Online Secondary Research- US Female Filmmakers

As the whole report wouldn’t post successfully into this document, this is what I found out from The US Women’s Media Center Report (Women’s Media Center, 2014):

WOMEN’S MEDIA CENTER
The Status of Women in the U.S. Media 2014
womensmediacenter.com
27
In vaunted Sundance line-up, ‘… industry leaders … think male’
Based on responses from 34 filmmakers and film industry decision-makers at the 2013
Sundance Film Festival, University of Southern California researchers concluded that
32.1 percent of personal traits deemed as markers of a successful film director were
masculine and 19.3 percent were feminine, according to USC’s update of a 2012 report
on the prior decade’s female presence at Sundance. (The remaining, perceived traits of successful directors were gender-neutral.)
“When industry leaders think ‘director,’ they think ‘male,’” according to these researchers, encapsulating results from its Phase II update to Exploring the Barriers and Opportunities for Independent Women Filmmakers. Commissioned by the Sundance Institute and Women in Film Los Angeles Women Filmmakers Initiative and conducted by USC’s Annenberg School for Communication & Journalism Media, Diversity & Social Change Initiative, Phase II’s key findings—a
mix of positives and negatives—included these:
O For the first time at a U.S. competition for movies that were dramas, 50 percent of
narrative directors at Sundance in 2013 were women.
O In Sundance’s documentary division—run by a British-born black woman—42.2 percent of directors were female in 2013 and 49.2 percent of producers were female.
O Of the 1,163 content creators working behind the camera on 82 U.S. films at Sundance in 2013, 28.9 percent were women and 71.1 percent were men. Broken down by storytelling genre, 23.8 percent of content creators in narrative films and 40.4 percent in documentary films were women.
O Of the 432 fledgling filmmakers in a year-long Sundance Institute training and
mentoring fellowship between 2002 and 2013, 42.6 percent were female. Women
comprised 39.3 percent of the fellows in the Feature Film Program and 54.5 percent
of the fellows in the Documentary Film Program.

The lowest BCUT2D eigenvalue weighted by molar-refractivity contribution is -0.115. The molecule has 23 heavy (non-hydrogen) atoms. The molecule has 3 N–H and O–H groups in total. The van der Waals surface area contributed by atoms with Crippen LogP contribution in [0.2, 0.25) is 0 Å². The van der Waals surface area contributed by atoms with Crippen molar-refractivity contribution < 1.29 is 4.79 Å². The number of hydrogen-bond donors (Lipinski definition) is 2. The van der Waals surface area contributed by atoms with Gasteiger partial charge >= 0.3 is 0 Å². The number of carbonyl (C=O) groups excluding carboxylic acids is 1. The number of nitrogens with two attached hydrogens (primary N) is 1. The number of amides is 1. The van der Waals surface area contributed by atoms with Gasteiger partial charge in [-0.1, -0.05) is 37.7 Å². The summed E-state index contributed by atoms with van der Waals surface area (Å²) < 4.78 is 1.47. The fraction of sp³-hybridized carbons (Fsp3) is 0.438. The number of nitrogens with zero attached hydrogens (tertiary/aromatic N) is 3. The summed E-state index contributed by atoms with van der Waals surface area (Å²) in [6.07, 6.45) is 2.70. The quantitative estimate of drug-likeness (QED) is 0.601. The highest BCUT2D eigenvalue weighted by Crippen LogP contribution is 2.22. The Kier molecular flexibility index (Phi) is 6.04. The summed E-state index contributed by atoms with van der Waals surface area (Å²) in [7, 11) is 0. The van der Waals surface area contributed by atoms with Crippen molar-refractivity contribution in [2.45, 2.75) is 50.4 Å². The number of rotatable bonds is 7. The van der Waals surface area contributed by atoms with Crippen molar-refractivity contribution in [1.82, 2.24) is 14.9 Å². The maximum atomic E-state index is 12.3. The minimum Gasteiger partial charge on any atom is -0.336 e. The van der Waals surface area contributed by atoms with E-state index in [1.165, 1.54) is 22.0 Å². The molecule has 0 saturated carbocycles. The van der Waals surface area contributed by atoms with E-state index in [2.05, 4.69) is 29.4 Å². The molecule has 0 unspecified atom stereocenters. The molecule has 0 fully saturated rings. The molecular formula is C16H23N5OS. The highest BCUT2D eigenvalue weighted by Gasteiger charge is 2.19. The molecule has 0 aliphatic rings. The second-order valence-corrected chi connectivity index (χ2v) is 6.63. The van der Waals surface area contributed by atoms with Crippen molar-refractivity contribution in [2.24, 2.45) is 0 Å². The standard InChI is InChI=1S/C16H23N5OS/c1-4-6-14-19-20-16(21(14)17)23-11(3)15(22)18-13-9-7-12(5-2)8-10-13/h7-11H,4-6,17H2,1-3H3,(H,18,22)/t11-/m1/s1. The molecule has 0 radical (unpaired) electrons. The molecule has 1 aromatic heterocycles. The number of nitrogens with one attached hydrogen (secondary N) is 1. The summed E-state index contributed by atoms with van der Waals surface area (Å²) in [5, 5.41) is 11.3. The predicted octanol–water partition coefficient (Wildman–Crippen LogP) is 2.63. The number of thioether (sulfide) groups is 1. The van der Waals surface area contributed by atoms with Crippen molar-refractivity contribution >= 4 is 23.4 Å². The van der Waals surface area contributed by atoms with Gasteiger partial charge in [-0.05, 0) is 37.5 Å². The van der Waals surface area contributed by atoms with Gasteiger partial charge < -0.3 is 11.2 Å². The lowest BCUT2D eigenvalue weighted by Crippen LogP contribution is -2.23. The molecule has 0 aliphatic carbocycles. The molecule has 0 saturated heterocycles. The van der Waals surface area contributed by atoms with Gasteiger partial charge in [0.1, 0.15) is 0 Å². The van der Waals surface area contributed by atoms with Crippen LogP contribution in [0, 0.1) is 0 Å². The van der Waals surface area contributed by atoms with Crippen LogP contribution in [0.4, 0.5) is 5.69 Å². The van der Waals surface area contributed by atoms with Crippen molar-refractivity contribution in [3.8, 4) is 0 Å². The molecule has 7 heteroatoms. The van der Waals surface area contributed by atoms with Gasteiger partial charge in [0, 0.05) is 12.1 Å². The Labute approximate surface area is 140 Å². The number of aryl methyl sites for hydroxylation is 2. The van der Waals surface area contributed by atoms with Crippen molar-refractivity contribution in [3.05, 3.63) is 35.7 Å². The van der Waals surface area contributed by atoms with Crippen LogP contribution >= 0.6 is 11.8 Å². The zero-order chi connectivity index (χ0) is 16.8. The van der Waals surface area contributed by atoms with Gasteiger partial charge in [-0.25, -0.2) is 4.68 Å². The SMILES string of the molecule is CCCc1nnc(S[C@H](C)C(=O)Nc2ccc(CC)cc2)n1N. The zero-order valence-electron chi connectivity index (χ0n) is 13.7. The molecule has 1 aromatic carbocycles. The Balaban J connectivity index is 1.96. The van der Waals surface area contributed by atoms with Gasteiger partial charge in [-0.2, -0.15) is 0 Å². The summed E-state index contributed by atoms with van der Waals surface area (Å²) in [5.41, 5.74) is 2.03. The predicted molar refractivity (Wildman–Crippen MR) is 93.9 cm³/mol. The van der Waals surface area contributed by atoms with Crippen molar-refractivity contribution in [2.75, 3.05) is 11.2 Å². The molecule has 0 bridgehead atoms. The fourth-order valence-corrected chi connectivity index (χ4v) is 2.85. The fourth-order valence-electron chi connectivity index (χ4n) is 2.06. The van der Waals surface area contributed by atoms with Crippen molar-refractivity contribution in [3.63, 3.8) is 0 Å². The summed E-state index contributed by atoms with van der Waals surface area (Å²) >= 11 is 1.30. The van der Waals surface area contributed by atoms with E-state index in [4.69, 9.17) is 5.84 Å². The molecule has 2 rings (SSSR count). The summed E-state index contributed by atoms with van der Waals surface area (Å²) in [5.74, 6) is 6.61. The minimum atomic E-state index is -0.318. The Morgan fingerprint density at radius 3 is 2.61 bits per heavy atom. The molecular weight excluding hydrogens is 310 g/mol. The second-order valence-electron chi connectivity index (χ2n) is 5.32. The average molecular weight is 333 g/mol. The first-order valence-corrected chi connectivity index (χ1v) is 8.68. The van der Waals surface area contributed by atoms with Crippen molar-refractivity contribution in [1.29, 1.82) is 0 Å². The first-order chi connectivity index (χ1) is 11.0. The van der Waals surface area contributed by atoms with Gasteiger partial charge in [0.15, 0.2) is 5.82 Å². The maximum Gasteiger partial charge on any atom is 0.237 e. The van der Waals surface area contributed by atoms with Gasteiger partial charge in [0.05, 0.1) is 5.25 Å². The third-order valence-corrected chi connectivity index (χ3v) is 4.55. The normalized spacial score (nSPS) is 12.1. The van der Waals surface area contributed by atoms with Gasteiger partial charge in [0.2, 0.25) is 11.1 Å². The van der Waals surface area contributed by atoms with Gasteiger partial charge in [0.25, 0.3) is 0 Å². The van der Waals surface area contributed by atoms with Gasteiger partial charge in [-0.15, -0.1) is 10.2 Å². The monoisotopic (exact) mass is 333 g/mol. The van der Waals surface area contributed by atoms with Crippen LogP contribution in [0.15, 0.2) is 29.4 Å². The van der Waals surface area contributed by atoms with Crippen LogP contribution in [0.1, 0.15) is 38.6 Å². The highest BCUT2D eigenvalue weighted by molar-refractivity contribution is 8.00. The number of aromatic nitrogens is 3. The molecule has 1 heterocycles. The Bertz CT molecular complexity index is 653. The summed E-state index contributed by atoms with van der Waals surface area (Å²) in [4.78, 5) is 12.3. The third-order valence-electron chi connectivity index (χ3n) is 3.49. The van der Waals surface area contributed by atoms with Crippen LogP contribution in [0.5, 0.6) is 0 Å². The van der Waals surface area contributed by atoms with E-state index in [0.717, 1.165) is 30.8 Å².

O Of 12 decision-makers in narrative film who were surveyed, 66.7 percent noted that
the pool of qualified female directors is smaller than that for qualified males; and
50 percent of them said jobs directing action, horror and other presumably male-
oriented films may not appeal to female directors.
“Conceiving of the directing role in masculine terms may limit the extent to which
different women are considered for the job,” these researchers wrote.
They continued: “Despite the gains made by female storytellers in 2013 and the
importance of lab support, these Findings reveal where problems still exist. Until cultural stereotypes and perceptions of the directing role grow more flexible, moving from independent film to commercial arenas will remain a difficult prospect for female filmmakers.” Phase I of Exploring the Barriers, summarily, found that, during the decade ending in 2012, women directors were more likely to oversee projects with a near equal balance of men and women in pivotal behind-the-scenes roles. Also, from 2002 through 2012, women directed 41.1 percent of documentary films competing for kudos at Sundance and 22.2 percent of narrative films in that competitive category, according to Phase I.
By comparison, 4.4 percent of the 100 films with the highest box of finance receipts were directed by women during the previously
studied decade.
WOMEN’S MEDIA CENTER
The Status of Women in the U.S. Media 2014
womensmediacenter.com
31
The Center for the Study of Women in Television & Film at San
Diego State
San Diego State University’s “Celluloid Ceiling” report found that the behind-the-
scenes female workforce lost ground from 2012 to 2013, the 16th year that SDSU’s
Center for the Study of Women in Television and Film has tracked such data.
The Center found that women accounted for 16 percent of all directors, executive producers, producers, writers, cinematographers and editors for the top 250 domestically
made films in 2013. That reflects a 2 percent drop since 2012 and a 1 percent decline
from the 1998 rate. Hovering at 25 percent, the count of women producers was unchanged, according to the study,
which, for the first time, also took a census of female composers, production designers, sound designers, special effects supervisors, supervising sound editors and visual effects supervisors.
In terms of behind-the-scenes absence in those categories, 99 percent of films had no female special effects supervisors; 97 percent of films had no female composers, sound designers or sound editors; and 91 per cent had no women as visual effects supervisors. (Women accounted for 23 percent of all production designers working on the top 250 films in 2013, a spike of 3 percent since 2008, when the center also collected data in that category.

Gender Inequality in Film (Zurco, 2013)